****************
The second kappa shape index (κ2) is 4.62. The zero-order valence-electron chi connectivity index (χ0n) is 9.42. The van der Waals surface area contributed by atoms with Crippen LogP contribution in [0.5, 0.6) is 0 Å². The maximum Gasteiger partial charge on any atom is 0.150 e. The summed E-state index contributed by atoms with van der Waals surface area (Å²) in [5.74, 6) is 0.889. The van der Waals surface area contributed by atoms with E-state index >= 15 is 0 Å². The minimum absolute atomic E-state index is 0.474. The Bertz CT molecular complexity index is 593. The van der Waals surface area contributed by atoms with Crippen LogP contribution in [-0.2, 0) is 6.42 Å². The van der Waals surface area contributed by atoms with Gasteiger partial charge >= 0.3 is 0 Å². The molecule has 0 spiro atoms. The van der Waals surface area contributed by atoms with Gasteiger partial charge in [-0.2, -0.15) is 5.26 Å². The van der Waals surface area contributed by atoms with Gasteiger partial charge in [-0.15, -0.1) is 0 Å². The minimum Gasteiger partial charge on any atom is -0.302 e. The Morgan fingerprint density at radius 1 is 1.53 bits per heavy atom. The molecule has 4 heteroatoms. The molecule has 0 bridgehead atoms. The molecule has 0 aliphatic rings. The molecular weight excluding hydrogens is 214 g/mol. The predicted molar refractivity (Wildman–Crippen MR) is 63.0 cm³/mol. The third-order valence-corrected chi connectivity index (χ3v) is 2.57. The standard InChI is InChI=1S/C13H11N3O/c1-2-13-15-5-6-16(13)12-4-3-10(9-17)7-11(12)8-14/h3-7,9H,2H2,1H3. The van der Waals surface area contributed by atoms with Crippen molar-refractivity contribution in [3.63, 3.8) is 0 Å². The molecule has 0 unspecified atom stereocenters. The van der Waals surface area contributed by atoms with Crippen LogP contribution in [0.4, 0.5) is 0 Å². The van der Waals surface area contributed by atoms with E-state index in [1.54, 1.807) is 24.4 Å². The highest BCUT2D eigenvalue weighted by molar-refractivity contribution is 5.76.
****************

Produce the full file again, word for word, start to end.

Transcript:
The second kappa shape index (κ2) is 4.62. The zero-order valence-electron chi connectivity index (χ0n) is 9.42. The van der Waals surface area contributed by atoms with Crippen LogP contribution in [0.5, 0.6) is 0 Å². The maximum Gasteiger partial charge on any atom is 0.150 e. The summed E-state index contributed by atoms with van der Waals surface area (Å²) in [5.74, 6) is 0.889. The van der Waals surface area contributed by atoms with E-state index >= 15 is 0 Å². The minimum absolute atomic E-state index is 0.474. The Bertz CT molecular complexity index is 593. The van der Waals surface area contributed by atoms with Crippen LogP contribution in [-0.2, 0) is 6.42 Å². The van der Waals surface area contributed by atoms with Gasteiger partial charge >= 0.3 is 0 Å². The molecule has 0 spiro atoms. The van der Waals surface area contributed by atoms with Gasteiger partial charge in [-0.2, -0.15) is 5.26 Å². The van der Waals surface area contributed by atoms with Gasteiger partial charge in [-0.15, -0.1) is 0 Å². The minimum Gasteiger partial charge on any atom is -0.302 e. The Morgan fingerprint density at radius 1 is 1.53 bits per heavy atom. The molecule has 4 heteroatoms. The molecule has 0 bridgehead atoms. The molecule has 0 aliphatic rings. The molecular weight excluding hydrogens is 214 g/mol. The predicted molar refractivity (Wildman–Crippen MR) is 63.0 cm³/mol. The third-order valence-corrected chi connectivity index (χ3v) is 2.57. The standard InChI is InChI=1S/C13H11N3O/c1-2-13-15-5-6-16(13)12-4-3-10(9-17)7-11(12)8-14/h3-7,9H,2H2,1H3. The van der Waals surface area contributed by atoms with Crippen molar-refractivity contribution in [3.63, 3.8) is 0 Å². The molecule has 0 unspecified atom stereocenters. The van der Waals surface area contributed by atoms with Crippen LogP contribution in [0.4, 0.5) is 0 Å². The van der Waals surface area contributed by atoms with E-state index in [1.54, 1.807) is 24.4 Å². The highest BCUT2D eigenvalue weighted by molar-refractivity contribution is 5.76.